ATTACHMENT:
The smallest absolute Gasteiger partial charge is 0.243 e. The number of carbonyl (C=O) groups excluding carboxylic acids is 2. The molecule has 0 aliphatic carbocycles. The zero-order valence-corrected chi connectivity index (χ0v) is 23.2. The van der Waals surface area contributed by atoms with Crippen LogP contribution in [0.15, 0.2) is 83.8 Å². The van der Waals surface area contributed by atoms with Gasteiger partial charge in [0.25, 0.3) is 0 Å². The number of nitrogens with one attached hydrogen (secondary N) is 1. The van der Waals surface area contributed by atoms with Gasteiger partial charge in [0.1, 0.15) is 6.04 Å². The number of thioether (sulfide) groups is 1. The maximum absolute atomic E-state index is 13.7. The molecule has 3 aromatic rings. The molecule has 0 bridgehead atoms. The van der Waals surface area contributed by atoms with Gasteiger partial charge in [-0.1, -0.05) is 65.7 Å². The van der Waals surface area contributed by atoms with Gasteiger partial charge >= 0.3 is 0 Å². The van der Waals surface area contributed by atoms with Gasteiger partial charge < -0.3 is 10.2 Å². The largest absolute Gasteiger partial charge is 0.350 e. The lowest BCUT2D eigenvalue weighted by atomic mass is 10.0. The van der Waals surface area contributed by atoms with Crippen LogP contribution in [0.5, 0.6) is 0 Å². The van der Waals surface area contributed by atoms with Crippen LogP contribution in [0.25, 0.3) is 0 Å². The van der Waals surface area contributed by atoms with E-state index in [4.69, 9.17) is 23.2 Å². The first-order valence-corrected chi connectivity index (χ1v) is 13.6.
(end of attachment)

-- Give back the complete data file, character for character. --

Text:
The smallest absolute Gasteiger partial charge is 0.243 e. The number of carbonyl (C=O) groups excluding carboxylic acids is 2. The molecule has 0 aliphatic carbocycles. The zero-order valence-corrected chi connectivity index (χ0v) is 23.2. The van der Waals surface area contributed by atoms with Crippen LogP contribution in [0.15, 0.2) is 83.8 Å². The van der Waals surface area contributed by atoms with Gasteiger partial charge in [0.25, 0.3) is 0 Å². The number of nitrogens with one attached hydrogen (secondary N) is 1. The van der Waals surface area contributed by atoms with Gasteiger partial charge in [0.1, 0.15) is 6.04 Å². The number of thioether (sulfide) groups is 1. The maximum absolute atomic E-state index is 13.7. The molecule has 3 aromatic rings. The molecule has 0 bridgehead atoms. The van der Waals surface area contributed by atoms with Gasteiger partial charge in [-0.1, -0.05) is 65.7 Å². The van der Waals surface area contributed by atoms with Gasteiger partial charge >= 0.3 is 0 Å². The van der Waals surface area contributed by atoms with Gasteiger partial charge < -0.3 is 10.2 Å². The largest absolute Gasteiger partial charge is 0.350 e. The lowest BCUT2D eigenvalue weighted by atomic mass is 10.0. The van der Waals surface area contributed by atoms with Crippen LogP contribution in [0.5, 0.6) is 0 Å². The van der Waals surface area contributed by atoms with Crippen LogP contribution in [0.25, 0.3) is 0 Å². The van der Waals surface area contributed by atoms with E-state index in [4.69, 9.17) is 23.2 Å². The first-order valence-corrected chi connectivity index (χ1v) is 13.6.